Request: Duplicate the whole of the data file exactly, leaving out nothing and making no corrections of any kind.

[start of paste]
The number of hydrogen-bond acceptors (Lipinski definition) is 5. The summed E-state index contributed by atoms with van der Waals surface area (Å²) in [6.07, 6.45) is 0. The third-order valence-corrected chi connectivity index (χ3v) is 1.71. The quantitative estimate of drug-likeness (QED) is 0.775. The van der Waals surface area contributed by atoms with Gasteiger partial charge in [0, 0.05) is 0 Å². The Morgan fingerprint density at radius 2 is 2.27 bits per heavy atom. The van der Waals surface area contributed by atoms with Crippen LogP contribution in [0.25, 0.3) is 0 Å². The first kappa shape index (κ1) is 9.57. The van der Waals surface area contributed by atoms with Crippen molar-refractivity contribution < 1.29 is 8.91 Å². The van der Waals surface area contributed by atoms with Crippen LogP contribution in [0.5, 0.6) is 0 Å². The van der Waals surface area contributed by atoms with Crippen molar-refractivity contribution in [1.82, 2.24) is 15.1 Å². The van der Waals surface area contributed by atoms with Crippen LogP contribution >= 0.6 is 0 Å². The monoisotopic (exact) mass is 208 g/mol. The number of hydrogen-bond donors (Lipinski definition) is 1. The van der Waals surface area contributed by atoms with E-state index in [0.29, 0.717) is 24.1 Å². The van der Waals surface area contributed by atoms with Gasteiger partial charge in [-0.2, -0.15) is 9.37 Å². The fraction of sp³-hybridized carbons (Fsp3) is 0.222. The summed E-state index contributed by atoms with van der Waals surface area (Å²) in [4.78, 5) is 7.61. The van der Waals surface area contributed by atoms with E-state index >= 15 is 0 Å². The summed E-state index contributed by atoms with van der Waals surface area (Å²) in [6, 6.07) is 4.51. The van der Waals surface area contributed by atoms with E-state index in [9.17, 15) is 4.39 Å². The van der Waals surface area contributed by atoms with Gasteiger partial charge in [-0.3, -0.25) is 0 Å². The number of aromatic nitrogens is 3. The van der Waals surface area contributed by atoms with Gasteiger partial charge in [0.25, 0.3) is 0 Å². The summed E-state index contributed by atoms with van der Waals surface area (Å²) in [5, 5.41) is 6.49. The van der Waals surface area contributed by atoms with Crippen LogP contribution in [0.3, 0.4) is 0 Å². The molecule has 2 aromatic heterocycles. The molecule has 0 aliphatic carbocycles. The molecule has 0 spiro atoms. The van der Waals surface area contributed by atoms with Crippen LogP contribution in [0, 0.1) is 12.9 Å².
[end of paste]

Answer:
The number of hydrogen-bond acceptors (Lipinski definition) is 5. The summed E-state index contributed by atoms with van der Waals surface area (Å²) in [6.07, 6.45) is 0. The third-order valence-corrected chi connectivity index (χ3v) is 1.71. The quantitative estimate of drug-likeness (QED) is 0.775. The van der Waals surface area contributed by atoms with Gasteiger partial charge in [0, 0.05) is 0 Å². The Morgan fingerprint density at radius 2 is 2.27 bits per heavy atom. The van der Waals surface area contributed by atoms with Crippen LogP contribution in [0.25, 0.3) is 0 Å². The first kappa shape index (κ1) is 9.57. The van der Waals surface area contributed by atoms with Crippen molar-refractivity contribution < 1.29 is 8.91 Å². The van der Waals surface area contributed by atoms with Crippen LogP contribution in [0.5, 0.6) is 0 Å². The van der Waals surface area contributed by atoms with Crippen molar-refractivity contribution in [1.82, 2.24) is 15.1 Å². The van der Waals surface area contributed by atoms with Crippen LogP contribution >= 0.6 is 0 Å². The monoisotopic (exact) mass is 208 g/mol. The number of hydrogen-bond donors (Lipinski definition) is 1. The van der Waals surface area contributed by atoms with E-state index in [0.29, 0.717) is 24.1 Å². The van der Waals surface area contributed by atoms with Gasteiger partial charge in [-0.2, -0.15) is 9.37 Å². The fraction of sp³-hybridized carbons (Fsp3) is 0.222. The summed E-state index contributed by atoms with van der Waals surface area (Å²) in [4.78, 5) is 7.61. The van der Waals surface area contributed by atoms with E-state index >= 15 is 0 Å². The summed E-state index contributed by atoms with van der Waals surface area (Å²) in [6, 6.07) is 4.51. The van der Waals surface area contributed by atoms with E-state index in [9.17, 15) is 4.39 Å². The van der Waals surface area contributed by atoms with Gasteiger partial charge in [-0.3, -0.25) is 0 Å². The number of aromatic nitrogens is 3. The van der Waals surface area contributed by atoms with Gasteiger partial charge in [0.25, 0.3) is 0 Å². The summed E-state index contributed by atoms with van der Waals surface area (Å²) in [5, 5.41) is 6.49. The van der Waals surface area contributed by atoms with Crippen LogP contribution in [0.3, 0.4) is 0 Å². The molecule has 2 aromatic heterocycles. The molecule has 0 aliphatic carbocycles. The molecule has 0 spiro atoms. The van der Waals surface area contributed by atoms with Crippen LogP contribution in [0, 0.1) is 12.9 Å².